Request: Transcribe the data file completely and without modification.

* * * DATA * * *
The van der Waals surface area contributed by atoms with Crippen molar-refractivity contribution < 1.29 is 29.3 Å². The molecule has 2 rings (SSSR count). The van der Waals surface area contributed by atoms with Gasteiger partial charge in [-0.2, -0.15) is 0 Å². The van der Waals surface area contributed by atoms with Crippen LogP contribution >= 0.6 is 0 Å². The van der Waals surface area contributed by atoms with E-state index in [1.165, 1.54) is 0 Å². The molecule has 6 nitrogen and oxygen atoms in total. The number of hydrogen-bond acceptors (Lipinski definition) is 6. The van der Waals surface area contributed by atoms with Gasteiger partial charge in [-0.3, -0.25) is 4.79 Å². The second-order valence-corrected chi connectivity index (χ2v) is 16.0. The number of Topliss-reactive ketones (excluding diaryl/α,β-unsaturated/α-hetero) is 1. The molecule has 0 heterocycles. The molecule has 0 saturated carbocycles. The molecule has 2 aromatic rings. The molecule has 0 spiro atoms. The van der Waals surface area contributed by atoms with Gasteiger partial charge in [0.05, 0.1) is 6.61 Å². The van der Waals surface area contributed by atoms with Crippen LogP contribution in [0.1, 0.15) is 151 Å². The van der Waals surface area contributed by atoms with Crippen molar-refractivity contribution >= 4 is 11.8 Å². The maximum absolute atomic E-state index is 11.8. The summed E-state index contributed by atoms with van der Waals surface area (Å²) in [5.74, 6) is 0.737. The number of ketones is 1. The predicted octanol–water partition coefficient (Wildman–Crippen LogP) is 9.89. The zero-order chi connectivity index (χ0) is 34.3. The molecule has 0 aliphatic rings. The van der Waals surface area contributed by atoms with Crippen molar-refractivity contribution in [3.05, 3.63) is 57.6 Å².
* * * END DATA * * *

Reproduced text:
The van der Waals surface area contributed by atoms with Crippen molar-refractivity contribution < 1.29 is 29.3 Å². The molecule has 2 rings (SSSR count). The van der Waals surface area contributed by atoms with Gasteiger partial charge in [-0.2, -0.15) is 0 Å². The van der Waals surface area contributed by atoms with Crippen LogP contribution >= 0.6 is 0 Å². The van der Waals surface area contributed by atoms with E-state index in [1.165, 1.54) is 0 Å². The molecule has 6 nitrogen and oxygen atoms in total. The number of hydrogen-bond acceptors (Lipinski definition) is 6. The van der Waals surface area contributed by atoms with Gasteiger partial charge in [-0.3, -0.25) is 4.79 Å². The second-order valence-corrected chi connectivity index (χ2v) is 16.0. The number of Topliss-reactive ketones (excluding diaryl/α,β-unsaturated/α-hetero) is 1. The molecule has 0 heterocycles. The molecule has 0 saturated carbocycles. The molecule has 2 aromatic rings. The molecule has 0 spiro atoms. The van der Waals surface area contributed by atoms with Gasteiger partial charge in [0.05, 0.1) is 6.61 Å². The van der Waals surface area contributed by atoms with Crippen LogP contribution in [0.1, 0.15) is 151 Å². The van der Waals surface area contributed by atoms with Crippen molar-refractivity contribution >= 4 is 11.8 Å². The maximum absolute atomic E-state index is 11.8. The summed E-state index contributed by atoms with van der Waals surface area (Å²) in [5.74, 6) is 0.737. The number of ketones is 1. The predicted octanol–water partition coefficient (Wildman–Crippen LogP) is 9.89. The zero-order chi connectivity index (χ0) is 34.3. The molecule has 0 aliphatic rings. The van der Waals surface area contributed by atoms with Crippen molar-refractivity contribution in [3.05, 3.63) is 57.6 Å².